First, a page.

Because we were insanely late with reserving a room for Saturday night, our typical choices – Holiday Inn or Best Western – weren’t available. Expedia.com offered reservations for the “Hillside Motel” for $115 a night, which wasn’t ideal, but, kind of the only option without a long drive. So, I made the reservation and paid for a room with a king size bed. When we arrived, we found a note on the motel’s office door that instructed motel guests to “check in at the gas station next door.” The cashier at the gas station informed me that despite reserving and paying for a room with a king size bed, the motel did not have such a thing and, instead, we would be getting a room with one “queenish sized” bed. Or, she willingly offered, we could cancel our reservation and go somewhere else. If we cancelled, though, we would still be charged for the room since it was less than 24 hour notice of cancellation. GREAT. It was pretty obvious that we would be staying at the Hillside Motel. The cashier swiped my card for the room and then informed me that before she could give me the key, I would need to provide a $50 cash deposit. And the gas station didn’t have an ATM. But, the cashier optimistically offered, I could walk to the liquor store next door and use their ATM. An ATM which, of course, only gave $20 bills. I returned to the gas station with the deposit and obtained the key to our room. The cashier reminded us that the gas station would be closing at 9pm and, after that, motel guests were on their own as there was no motel staff. And, guests couldn’t check out until the gas station opened at 7am the next morning in order to get the $50 cash deposit from underneath the gas station’s cash register. Does it get any better, you ask? Why OF COURSE IT DOES!
We opened the door to our room and feasted our eyes upon this…
A room that, at one time, held two double beds. One of which had been removed, leaving one double bed and a headboard still affixed to the wall where the other bed used to be. Two curiously stained, used-to-be-white folding chairs. A television which received exactly one channel – FXX. An air conditioner that was set at 65° and had the adjustment knob broken off, rendering it completely unable to be adjusted. And no telephone.
Since we hadn’t eaten dinner before checking into the motel, we got back in the truck and headed to The Jetty for dinner. The wind had kicked up and the water was intensely choppy. We were in our happy place and didn’t mind too much. We sat on the dock and had a great dinner. After dinner, we weighed our options and agreed that we’d go back to the hotel, try to sleep, get up early to get the hell out of there as early as we could.
Sunday morning, 7:02am, and we were checked out of the Hillside Motel, never to return again. We’ve stayed at some pretty suspicious, skanky places but this one took the cake! We had breakfast at The Jetty and decided we would get tickets to head back to the boat show to do some more investigations. The weather Sunday was absolutely oppressive. It felt like it wanted to rain SO BADLY but just wouldn’t commit to making it happen. Somewhere along our travels, we saw that the humidity was a tropical 91%. We made the most of it and boarded another 5 boats on Sunday.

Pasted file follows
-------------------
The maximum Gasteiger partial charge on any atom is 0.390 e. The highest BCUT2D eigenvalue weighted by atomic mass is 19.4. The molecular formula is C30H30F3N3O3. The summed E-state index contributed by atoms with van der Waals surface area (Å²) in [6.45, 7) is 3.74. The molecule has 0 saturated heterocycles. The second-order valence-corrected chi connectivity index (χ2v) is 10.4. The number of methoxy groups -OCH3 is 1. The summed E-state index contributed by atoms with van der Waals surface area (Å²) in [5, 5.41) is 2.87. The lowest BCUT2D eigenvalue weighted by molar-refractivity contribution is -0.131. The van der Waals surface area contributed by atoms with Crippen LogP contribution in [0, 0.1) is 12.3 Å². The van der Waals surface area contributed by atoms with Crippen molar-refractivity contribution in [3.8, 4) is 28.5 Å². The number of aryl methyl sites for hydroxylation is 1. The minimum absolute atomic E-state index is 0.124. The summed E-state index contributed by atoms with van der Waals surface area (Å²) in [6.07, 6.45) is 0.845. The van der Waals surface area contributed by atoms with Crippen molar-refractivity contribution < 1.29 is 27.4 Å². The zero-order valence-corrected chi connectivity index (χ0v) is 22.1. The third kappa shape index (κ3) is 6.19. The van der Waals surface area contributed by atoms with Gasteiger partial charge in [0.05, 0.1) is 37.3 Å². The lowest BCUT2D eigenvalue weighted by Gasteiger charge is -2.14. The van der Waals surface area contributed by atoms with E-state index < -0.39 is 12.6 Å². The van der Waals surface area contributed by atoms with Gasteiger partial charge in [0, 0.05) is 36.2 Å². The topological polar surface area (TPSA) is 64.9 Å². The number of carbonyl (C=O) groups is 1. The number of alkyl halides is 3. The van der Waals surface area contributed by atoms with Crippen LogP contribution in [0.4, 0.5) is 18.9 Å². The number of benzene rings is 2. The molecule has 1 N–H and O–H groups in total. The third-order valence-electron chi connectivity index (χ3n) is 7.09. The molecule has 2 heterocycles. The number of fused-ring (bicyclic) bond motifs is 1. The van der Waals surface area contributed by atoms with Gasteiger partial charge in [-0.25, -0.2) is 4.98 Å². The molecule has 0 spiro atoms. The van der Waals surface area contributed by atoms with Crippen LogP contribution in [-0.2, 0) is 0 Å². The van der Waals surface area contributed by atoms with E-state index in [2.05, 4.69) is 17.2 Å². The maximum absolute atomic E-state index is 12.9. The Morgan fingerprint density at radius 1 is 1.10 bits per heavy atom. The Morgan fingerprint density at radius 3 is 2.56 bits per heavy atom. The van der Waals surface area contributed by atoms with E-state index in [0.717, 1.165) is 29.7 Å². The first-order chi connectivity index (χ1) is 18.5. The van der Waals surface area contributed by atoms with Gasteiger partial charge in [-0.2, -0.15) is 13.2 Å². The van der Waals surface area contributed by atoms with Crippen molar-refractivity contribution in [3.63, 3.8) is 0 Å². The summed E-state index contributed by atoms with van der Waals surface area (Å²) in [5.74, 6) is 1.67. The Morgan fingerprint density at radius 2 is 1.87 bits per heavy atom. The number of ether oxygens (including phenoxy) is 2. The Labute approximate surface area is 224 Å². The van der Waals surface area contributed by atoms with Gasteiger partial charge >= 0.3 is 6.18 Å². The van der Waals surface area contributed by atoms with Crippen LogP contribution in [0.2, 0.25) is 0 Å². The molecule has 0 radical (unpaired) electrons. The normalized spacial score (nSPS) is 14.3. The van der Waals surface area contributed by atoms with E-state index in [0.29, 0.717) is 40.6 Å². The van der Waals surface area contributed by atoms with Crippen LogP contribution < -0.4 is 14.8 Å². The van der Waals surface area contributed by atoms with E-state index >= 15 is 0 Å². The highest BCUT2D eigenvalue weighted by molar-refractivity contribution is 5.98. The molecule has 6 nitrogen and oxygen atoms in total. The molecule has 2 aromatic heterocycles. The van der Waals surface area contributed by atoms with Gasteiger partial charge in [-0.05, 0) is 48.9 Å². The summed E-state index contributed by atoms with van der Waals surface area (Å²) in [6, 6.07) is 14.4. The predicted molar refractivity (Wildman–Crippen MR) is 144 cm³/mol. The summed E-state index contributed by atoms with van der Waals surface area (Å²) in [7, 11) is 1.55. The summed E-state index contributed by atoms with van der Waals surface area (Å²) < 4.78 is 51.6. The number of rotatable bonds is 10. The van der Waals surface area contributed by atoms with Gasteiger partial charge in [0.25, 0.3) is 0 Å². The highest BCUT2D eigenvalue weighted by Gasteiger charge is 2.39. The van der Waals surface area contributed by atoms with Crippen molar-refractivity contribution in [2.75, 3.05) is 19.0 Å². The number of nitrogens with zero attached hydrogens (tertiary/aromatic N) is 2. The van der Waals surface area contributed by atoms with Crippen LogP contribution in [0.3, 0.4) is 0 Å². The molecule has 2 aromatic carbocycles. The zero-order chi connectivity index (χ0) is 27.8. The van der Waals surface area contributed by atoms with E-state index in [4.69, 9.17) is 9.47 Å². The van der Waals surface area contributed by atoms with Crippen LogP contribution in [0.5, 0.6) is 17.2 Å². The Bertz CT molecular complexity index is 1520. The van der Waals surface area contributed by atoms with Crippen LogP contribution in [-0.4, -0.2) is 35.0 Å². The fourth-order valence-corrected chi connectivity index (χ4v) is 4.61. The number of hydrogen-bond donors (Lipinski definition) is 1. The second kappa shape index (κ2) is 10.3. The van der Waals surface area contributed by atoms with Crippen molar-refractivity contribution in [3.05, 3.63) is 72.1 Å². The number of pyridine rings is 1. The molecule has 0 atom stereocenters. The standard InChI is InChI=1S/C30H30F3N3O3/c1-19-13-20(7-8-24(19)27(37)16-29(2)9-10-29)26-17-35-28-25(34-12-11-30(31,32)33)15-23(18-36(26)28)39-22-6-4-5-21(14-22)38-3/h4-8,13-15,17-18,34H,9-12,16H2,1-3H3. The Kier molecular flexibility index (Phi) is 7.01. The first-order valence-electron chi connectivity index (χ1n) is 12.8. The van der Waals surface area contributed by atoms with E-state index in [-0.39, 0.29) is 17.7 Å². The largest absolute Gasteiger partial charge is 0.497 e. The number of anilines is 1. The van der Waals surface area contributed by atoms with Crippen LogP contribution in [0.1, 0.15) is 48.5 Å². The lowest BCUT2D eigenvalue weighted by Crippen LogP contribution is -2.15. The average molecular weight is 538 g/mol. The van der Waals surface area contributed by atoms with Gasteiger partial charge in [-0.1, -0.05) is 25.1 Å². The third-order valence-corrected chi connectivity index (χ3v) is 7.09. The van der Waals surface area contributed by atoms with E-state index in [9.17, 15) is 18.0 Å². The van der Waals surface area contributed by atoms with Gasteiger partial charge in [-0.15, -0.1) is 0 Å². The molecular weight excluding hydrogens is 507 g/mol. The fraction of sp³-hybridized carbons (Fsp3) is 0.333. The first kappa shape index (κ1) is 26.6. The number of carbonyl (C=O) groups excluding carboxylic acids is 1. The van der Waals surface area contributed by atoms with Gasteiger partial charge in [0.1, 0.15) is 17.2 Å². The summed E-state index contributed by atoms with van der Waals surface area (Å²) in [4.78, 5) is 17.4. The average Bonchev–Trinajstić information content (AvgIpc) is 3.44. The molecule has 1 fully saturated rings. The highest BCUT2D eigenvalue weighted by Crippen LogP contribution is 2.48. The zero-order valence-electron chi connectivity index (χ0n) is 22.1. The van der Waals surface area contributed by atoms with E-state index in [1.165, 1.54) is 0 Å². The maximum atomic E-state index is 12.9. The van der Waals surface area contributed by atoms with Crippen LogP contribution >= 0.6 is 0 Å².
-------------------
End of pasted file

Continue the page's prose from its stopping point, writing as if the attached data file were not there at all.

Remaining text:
Beneteau Oceanis 38 – The Beneteau Oceanis 38 was the first new monohull that we boarded. While Josh considered it to be suitable, Alexis didn’t love the long, narrow feel below deck. On the upside, though, there were a lot of windows below deck and a ton of natural light.
Beneteau Oceanis 41.1 – The Beneteau Oceanis 41.1 was surprisingly spacious below deck and had a good sized cockpit. The two cabin, one head layout could be perfect for us with the area for a third cabin that was additional storage instead of a bunk. Access to the engine below the companionway staircase was great and made Josh really happy. Josh is pleased to report that this will be the first monohull that is added to our boats to consider list.
Beneteau Oceanis 45 – Next up was the Beneteau Ocean 45. This is where things got weird. Alexis kind of loved it and wasn’t sure what to do about those feelings. Below deck was incredibly spacious, with plenty of windows and natural light. The cockpit was huge and offered good visibility around the boat. The companionway stairs were wide and were more like true stairs and very much NOT ladder-like. This is the second monohull that will be added to our boats to consider list.
Beneteau Oceanis 48 – The Beneteau Oceanis 48 was similar in layout to the Oceanis 45. The layout was great, but, the Ocean 48 felt like more room than we really needed or wanted. The other point to mention about the Oceanis was that there was some weird stuff going on in the master stateroom. The shower and sink were positioned in the corner of the stateroom, while the toilet was stuffed into a closet in the opposite corner. It was kind of weird, and not something we think we want.
Beneteau Sense 51 – Monohull + Catamaran = Excellence? There’s really not a better way to describe the Beneteau Sense 51. A broker at the show said the Sense 51 was designed to mimic a catamaran, while remaining a monohull, and he was dead on. The cockpit was hugely spacious and more open like a catamaran cockpit. Below deck, space was not a problem. The galley had an island and the salon had a chaise lounge. The Sense 51 also offered an office, which no other boat we’ve looked at has had. If the Sense 51 more in line with our financial target, we’d be all over it. But, unless we hit the lottery, it’s not going on the list.
Overall, the boat show was a great experience and afforded us the opportunity to board a number of boats that were on our list, as well as giving us some new options to add to our list. Josh walked away from the boat show feeling pretty good about things, as he had accomplished a pretty huge goal – getting Alexis to at least consider the possibility of a monohull sailboat.